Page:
Much like her films, My Mother Laughs breathes Akerman's day-to-day, rooting itself in the deterioration of her mother. It's a crushing love story, brief in length but nails its impact on how toxic a relationship can become, and how we retaliate. I felt ambushed with questions on how we metabolize an abusive relationship, how do we let our guard down when the ones closest to us are only honest, and felt burnt at how similar her relationship was with her sister was with mine. My Mother Laughs humanizes Chantal.— Taylor
When asked how she would describe her life's work—as an experimental documentarian, an avant-garde filmmaker—Akerman said: "Daughter." This memoir detailing her mother's sickness is full of pain, but it is a life's work to love who made you, to the end, and to see yourself with and without them.— Kyle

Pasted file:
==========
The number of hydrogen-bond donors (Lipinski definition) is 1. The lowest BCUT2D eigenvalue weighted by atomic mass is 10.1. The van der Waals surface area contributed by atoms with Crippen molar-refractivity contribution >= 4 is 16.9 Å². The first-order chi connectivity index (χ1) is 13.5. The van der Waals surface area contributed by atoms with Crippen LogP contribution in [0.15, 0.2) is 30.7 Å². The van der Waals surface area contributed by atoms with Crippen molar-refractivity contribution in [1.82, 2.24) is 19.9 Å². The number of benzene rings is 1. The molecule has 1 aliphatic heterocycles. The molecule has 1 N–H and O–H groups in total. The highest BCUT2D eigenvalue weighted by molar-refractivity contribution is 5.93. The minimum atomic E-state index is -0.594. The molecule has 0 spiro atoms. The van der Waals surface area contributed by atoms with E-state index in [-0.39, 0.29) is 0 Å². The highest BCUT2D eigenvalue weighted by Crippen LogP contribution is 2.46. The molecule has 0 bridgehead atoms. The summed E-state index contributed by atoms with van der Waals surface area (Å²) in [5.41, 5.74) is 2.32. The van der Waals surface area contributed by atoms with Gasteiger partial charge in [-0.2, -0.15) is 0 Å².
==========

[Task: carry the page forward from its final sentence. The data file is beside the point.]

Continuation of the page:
First published in France in 2013, My Mother Laughs is the final book written by the legendary and beloved Belgian artist and director Chantal Akerman (1950-2015) before her death. A moving and unforgettable memoir, the book delves deeply into one of the central themes and focuses of Akerman's often autobiographical films: her mother, who was the direct subject of her final film No Home Movie (2015).With a particular focus on the difficulties Akerman faced in conjunction with the end of her mother's life, the book combines a matter-of-fact writing style with family photographs and stills from her own films in order to better convey the totality of her experience. Akerman writes: With pride because I finally believed in my ability to say something that I'd had trouble saying. I told myself, I am strong for once, I speak. I tell the truth. Chantal Akerman (1950-2015) was a Belgian film director, screenwriter, artist and professor. She is best known for her film Jeanne Dielman, 23 quai du Commerce, 1080 Bruxelles (1975), which was dubbed a masterpiece by the New York Times. During her 42 years of active filmmaking, Akerman's influence on queer, feminist and avant-garde cinema remains unmatched, her films highlighting a near-physical passage of time. Akerman's films have been shown at the Venice Film Festival, Cannes Film Festival and the New York Film Festival, among many others.